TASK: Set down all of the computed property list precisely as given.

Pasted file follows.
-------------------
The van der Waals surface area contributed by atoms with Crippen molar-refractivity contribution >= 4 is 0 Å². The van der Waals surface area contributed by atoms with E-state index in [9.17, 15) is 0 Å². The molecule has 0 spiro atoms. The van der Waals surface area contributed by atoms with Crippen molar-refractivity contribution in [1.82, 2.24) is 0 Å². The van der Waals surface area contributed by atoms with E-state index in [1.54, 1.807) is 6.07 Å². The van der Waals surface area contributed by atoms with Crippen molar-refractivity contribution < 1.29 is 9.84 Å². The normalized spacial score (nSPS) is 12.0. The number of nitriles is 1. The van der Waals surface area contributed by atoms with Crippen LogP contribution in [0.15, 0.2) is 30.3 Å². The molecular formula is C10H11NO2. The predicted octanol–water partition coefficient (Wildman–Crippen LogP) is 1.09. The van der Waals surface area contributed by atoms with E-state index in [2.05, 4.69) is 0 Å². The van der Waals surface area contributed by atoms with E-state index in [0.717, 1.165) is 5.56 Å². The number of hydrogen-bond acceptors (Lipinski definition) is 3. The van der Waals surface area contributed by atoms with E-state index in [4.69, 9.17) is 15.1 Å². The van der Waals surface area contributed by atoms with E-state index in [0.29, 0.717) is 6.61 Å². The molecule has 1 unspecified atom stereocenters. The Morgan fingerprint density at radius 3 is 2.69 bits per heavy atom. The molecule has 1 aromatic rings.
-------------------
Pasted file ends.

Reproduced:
The van der Waals surface area contributed by atoms with Crippen molar-refractivity contribution >= 4 is 0 Å². The van der Waals surface area contributed by atoms with E-state index in [9.17, 15) is 0 Å². The molecule has 0 spiro atoms. The van der Waals surface area contributed by atoms with Crippen molar-refractivity contribution in [1.82, 2.24) is 0 Å². The van der Waals surface area contributed by atoms with E-state index in [1.54, 1.807) is 6.07 Å². The van der Waals surface area contributed by atoms with Crippen molar-refractivity contribution < 1.29 is 9.84 Å². The normalized spacial score (nSPS) is 12.0. The number of nitriles is 1. The van der Waals surface area contributed by atoms with Crippen LogP contribution in [0.15, 0.2) is 30.3 Å². The molecular formula is C10H11NO2. The predicted octanol–water partition coefficient (Wildman–Crippen LogP) is 1.09. The van der Waals surface area contributed by atoms with E-state index in [2.05, 4.69) is 0 Å². The van der Waals surface area contributed by atoms with E-state index in [0.717, 1.165) is 5.56 Å². The number of hydrogen-bond acceptors (Lipinski definition) is 3. The van der Waals surface area contributed by atoms with E-state index in [4.69, 9.17) is 15.1 Å². The van der Waals surface area contributed by atoms with E-state index in [0.29, 0.717) is 6.61 Å². The molecule has 1 unspecified atom stereocenters. The Morgan fingerprint density at radius 3 is 2.69 bits per heavy atom. The molecule has 1 aromatic rings.